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In November of 2000 aboard a ship adrift on the Atlantic Ocean, reedman Joe Temperley joined pianist Junior Mance's Floating Jazz Festival Trio in what proved to be a perfect setting for a tribute to the music of Thelonious Monk. Like Monk, the waters beneath them were capable of powerful swings and torrents, and also like Monk, their music was pronounced amid a shroud of relative isolation.
Throughout this live set, Temperley and Mance - joined by the gifted rhythm section of bassist Peter Washington and veteran drummer Mickey Roker – drive Monk's music to deserved heights and moody lows. The opener, "Blue Monk," is given a gin-soaked treatment by Temperley's swaying bass clarinet, which is then reinforced by an appropriately blue-hued Mance solo and finally cemented by Washington's spot-lit rolls and picks.
On "Ask Me Now," Temperley cedes the floor to the trio, leaving them to take on one of Monk's more lyrical and melancholic works. They do so ably and with utmost care – evoking an image of Monk as the delicate dynamo he was. Another highlight is the group's work on the infectiously swinging "Rhythm-A-Ning." Mance pulls out all the stops from gate to gate, while Temperley, on baritone sax, flutters and flips his way through with remarkable dexterity.
From start to finish, it is evident that these four know their Monk. In fact, so familiar are they with the material that they infused it with a charming, lived-in quality which few other ensembles could manage. Their approach to the artist is hardly revolutionary, but rather warm, intimate and accustomed.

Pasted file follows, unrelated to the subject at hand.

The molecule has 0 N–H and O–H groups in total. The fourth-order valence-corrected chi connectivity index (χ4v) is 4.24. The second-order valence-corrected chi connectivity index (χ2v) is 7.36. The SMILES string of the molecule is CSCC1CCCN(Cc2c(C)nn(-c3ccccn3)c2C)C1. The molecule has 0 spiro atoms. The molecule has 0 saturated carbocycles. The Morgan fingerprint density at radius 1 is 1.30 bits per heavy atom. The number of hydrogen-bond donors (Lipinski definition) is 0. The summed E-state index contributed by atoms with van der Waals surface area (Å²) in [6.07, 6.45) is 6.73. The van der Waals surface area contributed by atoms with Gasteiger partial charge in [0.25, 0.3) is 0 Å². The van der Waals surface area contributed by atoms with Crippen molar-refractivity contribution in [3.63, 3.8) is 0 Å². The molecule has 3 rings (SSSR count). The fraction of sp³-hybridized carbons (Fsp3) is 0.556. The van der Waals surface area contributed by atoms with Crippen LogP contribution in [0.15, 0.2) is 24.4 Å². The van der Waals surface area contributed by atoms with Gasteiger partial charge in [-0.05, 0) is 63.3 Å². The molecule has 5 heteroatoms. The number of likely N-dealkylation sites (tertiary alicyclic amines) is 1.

It's hard to say whether Monk ever sailed the seas on a sprawling cruiseliner, but thanks to Mance, Temperley and company we now know that setting would have agreed with him just fine.
Track Listing: 1. Blue Monk 9:07
2. Little Rootie Tootie 8:19
3. Ba-Lue Bolivar Ba-Lues-Are 7:25
4. Ask Me Now 9:13
5. I Mean You 7:48
6. Rhythm-a-ning 6:51
7. Straight No Chaser 7:46
8. Hackensack 9:42
Personnel: Joe Temperley - bass clarinet, baritone sax, soprano sax;
Keter Betts - bass;
Junior Mance - piano;
Mickey Roker - drums;
Peter Washington - bass;
Jackie Williams - drums.
I love jazz because anything is possible; it has few rules and the best jazz breaks those ones. I prefer free improv because it doesn't really have any rules at all.
I was first exposed to jazz in my teens (in the late sixties).
The first jazz record I bought was Filles de Kilimanjaro by Miles Davis, shortly followed by Extrapolation by John McLaughlin.
My advice to new listeners is to listen as widely as possible and not to make snap judgments--stick with it.